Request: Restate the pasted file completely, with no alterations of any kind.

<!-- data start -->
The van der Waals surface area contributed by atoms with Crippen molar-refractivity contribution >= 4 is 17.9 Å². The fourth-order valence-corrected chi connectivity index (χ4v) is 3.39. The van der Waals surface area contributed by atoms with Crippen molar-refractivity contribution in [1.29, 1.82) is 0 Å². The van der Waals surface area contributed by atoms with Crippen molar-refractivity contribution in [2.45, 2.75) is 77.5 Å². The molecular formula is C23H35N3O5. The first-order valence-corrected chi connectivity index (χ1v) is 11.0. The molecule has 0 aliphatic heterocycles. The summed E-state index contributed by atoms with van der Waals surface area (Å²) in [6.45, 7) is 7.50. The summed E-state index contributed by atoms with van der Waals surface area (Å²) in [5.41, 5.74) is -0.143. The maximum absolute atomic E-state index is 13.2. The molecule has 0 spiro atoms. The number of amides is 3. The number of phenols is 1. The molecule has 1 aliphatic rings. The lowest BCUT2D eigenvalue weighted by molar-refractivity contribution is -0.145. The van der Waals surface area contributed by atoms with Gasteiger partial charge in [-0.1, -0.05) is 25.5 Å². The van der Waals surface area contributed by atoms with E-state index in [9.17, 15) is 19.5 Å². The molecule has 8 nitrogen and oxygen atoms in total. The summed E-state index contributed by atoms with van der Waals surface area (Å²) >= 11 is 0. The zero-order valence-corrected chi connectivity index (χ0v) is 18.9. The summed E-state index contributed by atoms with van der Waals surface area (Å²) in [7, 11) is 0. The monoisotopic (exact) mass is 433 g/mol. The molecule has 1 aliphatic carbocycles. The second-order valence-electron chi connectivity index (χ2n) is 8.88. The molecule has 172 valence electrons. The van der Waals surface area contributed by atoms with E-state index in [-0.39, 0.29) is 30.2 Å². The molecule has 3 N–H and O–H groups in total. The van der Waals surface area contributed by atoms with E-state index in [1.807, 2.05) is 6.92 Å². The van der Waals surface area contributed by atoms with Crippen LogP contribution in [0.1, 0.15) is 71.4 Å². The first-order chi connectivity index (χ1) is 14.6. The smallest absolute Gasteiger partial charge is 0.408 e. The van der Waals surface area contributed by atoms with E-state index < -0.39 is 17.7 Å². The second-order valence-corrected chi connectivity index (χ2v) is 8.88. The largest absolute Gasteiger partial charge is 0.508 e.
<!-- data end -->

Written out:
The van der Waals surface area contributed by atoms with Crippen molar-refractivity contribution >= 4 is 17.9 Å². The fourth-order valence-corrected chi connectivity index (χ4v) is 3.39. The van der Waals surface area contributed by atoms with Crippen molar-refractivity contribution in [1.29, 1.82) is 0 Å². The van der Waals surface area contributed by atoms with Crippen molar-refractivity contribution in [2.45, 2.75) is 77.5 Å². The molecular formula is C23H35N3O5. The first-order valence-corrected chi connectivity index (χ1v) is 11.0. The molecule has 0 aliphatic heterocycles. The summed E-state index contributed by atoms with van der Waals surface area (Å²) in [6.45, 7) is 7.50. The summed E-state index contributed by atoms with van der Waals surface area (Å²) in [5.41, 5.74) is -0.143. The maximum absolute atomic E-state index is 13.2. The molecule has 0 spiro atoms. The number of amides is 3. The number of phenols is 1. The molecule has 1 aliphatic rings. The lowest BCUT2D eigenvalue weighted by molar-refractivity contribution is -0.145. The van der Waals surface area contributed by atoms with Gasteiger partial charge in [-0.1, -0.05) is 25.5 Å². The van der Waals surface area contributed by atoms with E-state index in [9.17, 15) is 19.5 Å². The molecule has 8 nitrogen and oxygen atoms in total. The summed E-state index contributed by atoms with van der Waals surface area (Å²) >= 11 is 0. The zero-order valence-corrected chi connectivity index (χ0v) is 18.9. The summed E-state index contributed by atoms with van der Waals surface area (Å²) in [7, 11) is 0. The monoisotopic (exact) mass is 433 g/mol. The molecule has 1 aliphatic carbocycles. The second-order valence-electron chi connectivity index (χ2n) is 8.88. The molecule has 172 valence electrons. The van der Waals surface area contributed by atoms with E-state index in [-0.39, 0.29) is 30.2 Å². The molecule has 3 N–H and O–H groups in total. The van der Waals surface area contributed by atoms with E-state index in [1.807, 2.05) is 6.92 Å². The van der Waals surface area contributed by atoms with Crippen LogP contribution in [0.1, 0.15) is 71.4 Å². The first-order chi connectivity index (χ1) is 14.6. The smallest absolute Gasteiger partial charge is 0.408 e. The van der Waals surface area contributed by atoms with E-state index < -0.39 is 17.7 Å². The second-order valence-corrected chi connectivity index (χ2v) is 8.88. The largest absolute Gasteiger partial charge is 0.508 e.